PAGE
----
Paycheck Protection Program Frequently Asked Question 46: “How Will SBA Review Borrowers’ Required Good-Faith Certification Concerning the Necessity of Their Loan Request?”

by Nancy A. D. Hancock

On May 13, 2020, the United States Small Business Administration (SBA), in consultation with the United States Treasury, released FAQ 46 to provide guidance as to how SBA will be reviewing the certifications that all borrowers are required to make to receive loans under the Paycheck Protection Program (the PPP) created under the CARES Act.

Each borrower must in good faith certify that, “[c]urrent economic uncertainty makes this loan request necessary to support the ongoing operations of the Applicant.” SBA issued guidance regarding its interpretation of this standard in FAQ 31 and FAQ 37, but the responses to those questions have caused great concern among eligible borrowers. Many deserving borrowers have had doubts as to whether they qualify to receive forgiveness of the PPP loans.  The responses to questions 31 and 37 remind borrowers that both public companies and private companies with sources of liquidity sufficient to support the business’s ongoing operations in a manner that is not significantly detrimental to the business, should be concerned that they may not satisfy SBA’s review. Public statements suggesting that civil and/or criminal sanctions might be appropriate penalties have left good faith borrowers anxious that if they do not promptly return their PPP loans by the safe harbor date, not only might the PPP loan not be forgiven, but the borrower could be penalized.

FAQ 46 brought relief for both eligible borrowers of less than $2 million and those borrowing $2 million or more (who have already been advised that their loans will be reviewed by SBA).

The good news for borrowers who receive PPP loans with an original principal amount of less than $2 million is the assurance that a safe harbor will apply to SBA’s review of such loans. A borrower that, together with its affiliates, borrowed less than $2 million is deemed to have made the required certification concerning the necessity of the loan request in good faith.

And there is something for everyone in FAQ 46. For borrowers with loans greater than $2 million, the guidance states that such borrowers who do not fall into the safe harbor “may still have an adequate basis for making the required good-faith certification, based on their individual circumstances in light of the language of the certification and SBA guidance.” We therefore recommend that borrowers seeking loans in excess of $2 million continue to make sure that they have adequate documentation concerning the necessity of the loan request.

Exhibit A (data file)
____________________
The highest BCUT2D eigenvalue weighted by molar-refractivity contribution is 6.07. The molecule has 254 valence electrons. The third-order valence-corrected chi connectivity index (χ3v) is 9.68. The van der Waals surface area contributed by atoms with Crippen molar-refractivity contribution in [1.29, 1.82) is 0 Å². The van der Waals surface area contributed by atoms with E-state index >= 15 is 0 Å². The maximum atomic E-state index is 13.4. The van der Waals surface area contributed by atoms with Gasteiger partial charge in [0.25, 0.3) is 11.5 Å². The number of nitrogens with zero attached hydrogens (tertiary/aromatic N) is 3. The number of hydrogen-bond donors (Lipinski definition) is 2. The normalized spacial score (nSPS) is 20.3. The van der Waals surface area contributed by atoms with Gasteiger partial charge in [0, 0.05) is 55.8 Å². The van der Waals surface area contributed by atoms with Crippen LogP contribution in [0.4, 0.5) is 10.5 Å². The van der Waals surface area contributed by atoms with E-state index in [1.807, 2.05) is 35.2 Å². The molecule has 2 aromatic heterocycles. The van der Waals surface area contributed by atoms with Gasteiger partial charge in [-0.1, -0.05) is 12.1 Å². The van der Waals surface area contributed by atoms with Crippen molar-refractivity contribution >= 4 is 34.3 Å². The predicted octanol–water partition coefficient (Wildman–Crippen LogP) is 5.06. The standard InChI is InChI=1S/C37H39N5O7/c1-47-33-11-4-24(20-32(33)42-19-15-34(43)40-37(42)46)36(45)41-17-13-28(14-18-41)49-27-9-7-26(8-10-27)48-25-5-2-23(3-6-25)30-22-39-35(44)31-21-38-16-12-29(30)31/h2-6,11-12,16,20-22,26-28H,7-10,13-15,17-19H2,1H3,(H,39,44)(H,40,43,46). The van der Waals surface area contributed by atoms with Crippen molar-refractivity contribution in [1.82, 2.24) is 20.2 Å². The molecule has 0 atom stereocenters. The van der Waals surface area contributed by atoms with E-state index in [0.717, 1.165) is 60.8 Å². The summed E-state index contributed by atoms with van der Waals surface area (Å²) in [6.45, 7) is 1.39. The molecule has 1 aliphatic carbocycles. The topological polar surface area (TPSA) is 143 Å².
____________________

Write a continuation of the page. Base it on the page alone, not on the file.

Moreover, if SBA determines that a borrower lacked an adequate basis for the required certification, SBA will seek repayment of the outstanding PPP loan balance and will inform the lender that the borrower is not eligible for loan forgiveness. If the borrower repays the loan after receiving notification, SBA will not pursue administrative enforcement or referrals to other agencies based on its determination with respect to the certification concerning the necessity of the loan request. (Of course, if SBA finds other evidence of misbehavior or false certification by the borrower, nothing in FAQ 46 suggests that SBA will be precluded from pursuing the panoply of remedies available to the SBA.)

The SBA took only three weeks to move from its initial position on certifications and potential penalties (in FAQ 31) to its current position as articulated in FAQ 46.  As with much of the response to the COVID-19 pandemic, the applicable regulations are fluid and can change from day-to-day.  Be sure to contact your Pullman & Comley attorney if you have any questions.

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